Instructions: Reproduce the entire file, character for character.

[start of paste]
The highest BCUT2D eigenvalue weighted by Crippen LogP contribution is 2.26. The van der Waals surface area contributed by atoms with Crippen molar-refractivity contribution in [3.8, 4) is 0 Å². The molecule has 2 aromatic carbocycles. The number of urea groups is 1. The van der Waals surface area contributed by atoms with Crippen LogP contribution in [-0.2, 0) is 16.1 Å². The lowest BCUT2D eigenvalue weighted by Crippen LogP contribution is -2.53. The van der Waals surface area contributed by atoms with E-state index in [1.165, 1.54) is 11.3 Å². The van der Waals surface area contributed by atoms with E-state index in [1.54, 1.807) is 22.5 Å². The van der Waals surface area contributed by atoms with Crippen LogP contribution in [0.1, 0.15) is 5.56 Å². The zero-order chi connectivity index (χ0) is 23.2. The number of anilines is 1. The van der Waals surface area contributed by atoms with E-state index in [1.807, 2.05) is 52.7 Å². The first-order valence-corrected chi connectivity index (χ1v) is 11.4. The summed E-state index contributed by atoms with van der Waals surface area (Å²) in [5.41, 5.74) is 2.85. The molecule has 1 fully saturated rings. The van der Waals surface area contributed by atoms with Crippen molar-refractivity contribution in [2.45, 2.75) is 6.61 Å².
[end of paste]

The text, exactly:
The highest BCUT2D eigenvalue weighted by Crippen LogP contribution is 2.26. The van der Waals surface area contributed by atoms with Crippen molar-refractivity contribution in [3.8, 4) is 0 Å². The molecule has 2 aromatic carbocycles. The number of urea groups is 1. The van der Waals surface area contributed by atoms with Crippen LogP contribution in [-0.2, 0) is 16.1 Å². The lowest BCUT2D eigenvalue weighted by Crippen LogP contribution is -2.53. The van der Waals surface area contributed by atoms with E-state index in [1.165, 1.54) is 11.3 Å². The van der Waals surface area contributed by atoms with E-state index in [1.54, 1.807) is 22.5 Å². The van der Waals surface area contributed by atoms with Crippen LogP contribution in [0.1, 0.15) is 5.56 Å². The zero-order chi connectivity index (χ0) is 23.2. The number of anilines is 1. The van der Waals surface area contributed by atoms with E-state index in [1.807, 2.05) is 52.7 Å². The first-order valence-corrected chi connectivity index (χ1v) is 11.4. The summed E-state index contributed by atoms with van der Waals surface area (Å²) in [5.41, 5.74) is 2.85. The molecule has 1 fully saturated rings. The van der Waals surface area contributed by atoms with Crippen molar-refractivity contribution in [2.45, 2.75) is 6.61 Å².